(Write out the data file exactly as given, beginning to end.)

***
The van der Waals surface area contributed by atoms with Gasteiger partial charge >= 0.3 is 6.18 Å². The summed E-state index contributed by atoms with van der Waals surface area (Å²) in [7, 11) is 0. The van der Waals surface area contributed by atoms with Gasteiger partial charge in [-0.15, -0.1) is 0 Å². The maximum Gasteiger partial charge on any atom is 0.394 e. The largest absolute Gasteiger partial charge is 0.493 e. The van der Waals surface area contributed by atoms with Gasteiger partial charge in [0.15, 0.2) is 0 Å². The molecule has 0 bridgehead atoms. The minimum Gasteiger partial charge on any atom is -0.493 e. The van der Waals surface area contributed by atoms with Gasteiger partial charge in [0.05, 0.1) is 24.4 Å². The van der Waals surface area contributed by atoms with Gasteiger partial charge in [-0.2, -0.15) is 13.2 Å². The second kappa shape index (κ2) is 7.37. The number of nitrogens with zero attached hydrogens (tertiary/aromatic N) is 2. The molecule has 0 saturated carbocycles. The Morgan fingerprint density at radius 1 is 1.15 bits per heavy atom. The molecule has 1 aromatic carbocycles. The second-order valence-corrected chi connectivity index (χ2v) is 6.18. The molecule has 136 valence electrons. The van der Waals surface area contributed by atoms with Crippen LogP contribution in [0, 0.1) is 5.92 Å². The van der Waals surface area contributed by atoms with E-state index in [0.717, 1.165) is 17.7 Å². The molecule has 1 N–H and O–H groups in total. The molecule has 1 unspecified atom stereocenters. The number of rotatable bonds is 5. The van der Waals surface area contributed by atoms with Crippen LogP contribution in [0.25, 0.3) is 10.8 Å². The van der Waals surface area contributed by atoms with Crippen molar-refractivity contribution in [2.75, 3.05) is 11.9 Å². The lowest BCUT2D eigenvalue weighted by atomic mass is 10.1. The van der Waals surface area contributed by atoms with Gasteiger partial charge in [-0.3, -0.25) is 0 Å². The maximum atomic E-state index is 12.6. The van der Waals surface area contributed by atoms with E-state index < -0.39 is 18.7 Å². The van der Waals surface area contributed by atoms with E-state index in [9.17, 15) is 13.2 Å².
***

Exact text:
The van der Waals surface area contributed by atoms with Gasteiger partial charge >= 0.3 is 6.18 Å². The summed E-state index contributed by atoms with van der Waals surface area (Å²) in [7, 11) is 0. The van der Waals surface area contributed by atoms with Gasteiger partial charge in [-0.15, -0.1) is 0 Å². The maximum Gasteiger partial charge on any atom is 0.394 e. The largest absolute Gasteiger partial charge is 0.493 e. The van der Waals surface area contributed by atoms with Gasteiger partial charge in [0.15, 0.2) is 0 Å². The molecule has 0 bridgehead atoms. The minimum Gasteiger partial charge on any atom is -0.493 e. The van der Waals surface area contributed by atoms with Gasteiger partial charge in [0.05, 0.1) is 24.4 Å². The van der Waals surface area contributed by atoms with Gasteiger partial charge in [-0.2, -0.15) is 13.2 Å². The second kappa shape index (κ2) is 7.37. The number of nitrogens with zero attached hydrogens (tertiary/aromatic N) is 2. The molecule has 0 saturated carbocycles. The Morgan fingerprint density at radius 1 is 1.15 bits per heavy atom. The molecule has 1 aromatic carbocycles. The second-order valence-corrected chi connectivity index (χ2v) is 6.18. The molecule has 136 valence electrons. The van der Waals surface area contributed by atoms with Crippen LogP contribution in [0, 0.1) is 5.92 Å². The van der Waals surface area contributed by atoms with E-state index in [0.717, 1.165) is 17.7 Å². The molecule has 1 N–H and O–H groups in total. The molecule has 1 unspecified atom stereocenters. The number of rotatable bonds is 5. The van der Waals surface area contributed by atoms with Crippen LogP contribution in [0.25, 0.3) is 10.8 Å². The van der Waals surface area contributed by atoms with Crippen molar-refractivity contribution in [2.75, 3.05) is 11.9 Å². The lowest BCUT2D eigenvalue weighted by atomic mass is 10.1. The van der Waals surface area contributed by atoms with Gasteiger partial charge in [-0.3, -0.25) is 0 Å². The maximum atomic E-state index is 12.6. The van der Waals surface area contributed by atoms with E-state index < -0.39 is 18.7 Å². The van der Waals surface area contributed by atoms with E-state index in [9.17, 15) is 13.2 Å².